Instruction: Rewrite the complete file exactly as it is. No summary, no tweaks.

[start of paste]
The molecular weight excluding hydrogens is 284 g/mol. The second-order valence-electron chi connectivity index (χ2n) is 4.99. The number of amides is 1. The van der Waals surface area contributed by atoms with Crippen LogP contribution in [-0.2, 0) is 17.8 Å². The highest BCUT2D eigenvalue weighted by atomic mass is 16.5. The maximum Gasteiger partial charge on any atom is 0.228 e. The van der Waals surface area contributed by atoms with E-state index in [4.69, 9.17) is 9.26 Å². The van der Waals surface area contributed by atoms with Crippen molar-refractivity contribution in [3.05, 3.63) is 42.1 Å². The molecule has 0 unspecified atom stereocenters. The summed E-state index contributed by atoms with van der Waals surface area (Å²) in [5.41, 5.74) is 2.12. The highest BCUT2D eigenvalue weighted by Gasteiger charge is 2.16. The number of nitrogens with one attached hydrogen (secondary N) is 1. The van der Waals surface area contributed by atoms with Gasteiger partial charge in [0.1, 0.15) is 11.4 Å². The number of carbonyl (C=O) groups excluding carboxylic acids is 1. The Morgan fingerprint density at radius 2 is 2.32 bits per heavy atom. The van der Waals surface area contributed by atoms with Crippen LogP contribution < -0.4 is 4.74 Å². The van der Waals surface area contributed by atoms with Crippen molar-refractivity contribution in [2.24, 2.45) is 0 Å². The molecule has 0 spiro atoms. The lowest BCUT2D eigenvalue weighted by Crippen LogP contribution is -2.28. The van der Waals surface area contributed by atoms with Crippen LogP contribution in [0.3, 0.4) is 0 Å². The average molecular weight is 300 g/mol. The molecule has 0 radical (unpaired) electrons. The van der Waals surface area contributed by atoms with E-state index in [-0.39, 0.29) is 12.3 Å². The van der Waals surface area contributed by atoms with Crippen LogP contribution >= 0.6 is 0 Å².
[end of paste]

The molecular weight excluding hydrogens is 284 g/mol. The second-order valence-electron chi connectivity index (χ2n) is 4.99. The number of amides is 1. The van der Waals surface area contributed by atoms with Crippen LogP contribution in [-0.2, 0) is 17.8 Å². The highest BCUT2D eigenvalue weighted by atomic mass is 16.5. The maximum Gasteiger partial charge on any atom is 0.228 e. The van der Waals surface area contributed by atoms with E-state index in [4.69, 9.17) is 9.26 Å². The van der Waals surface area contributed by atoms with Crippen molar-refractivity contribution in [3.05, 3.63) is 42.1 Å². The molecule has 0 unspecified atom stereocenters. The summed E-state index contributed by atoms with van der Waals surface area (Å²) in [5.41, 5.74) is 2.12. The highest BCUT2D eigenvalue weighted by Gasteiger charge is 2.16. The number of nitrogens with one attached hydrogen (secondary N) is 1. The van der Waals surface area contributed by atoms with Gasteiger partial charge in [0.1, 0.15) is 11.4 Å². The number of carbonyl (C=O) groups excluding carboxylic acids is 1. The Morgan fingerprint density at radius 2 is 2.32 bits per heavy atom. The van der Waals surface area contributed by atoms with Crippen LogP contribution < -0.4 is 4.74 Å². The van der Waals surface area contributed by atoms with Crippen molar-refractivity contribution in [2.24, 2.45) is 0 Å². The molecule has 0 spiro atoms. The lowest BCUT2D eigenvalue weighted by Crippen LogP contribution is -2.28. The van der Waals surface area contributed by atoms with Crippen LogP contribution in [0.3, 0.4) is 0 Å². The average molecular weight is 300 g/mol. The molecule has 0 radical (unpaired) electrons. The van der Waals surface area contributed by atoms with E-state index in [-0.39, 0.29) is 12.3 Å². The van der Waals surface area contributed by atoms with Crippen LogP contribution >= 0.6 is 0 Å².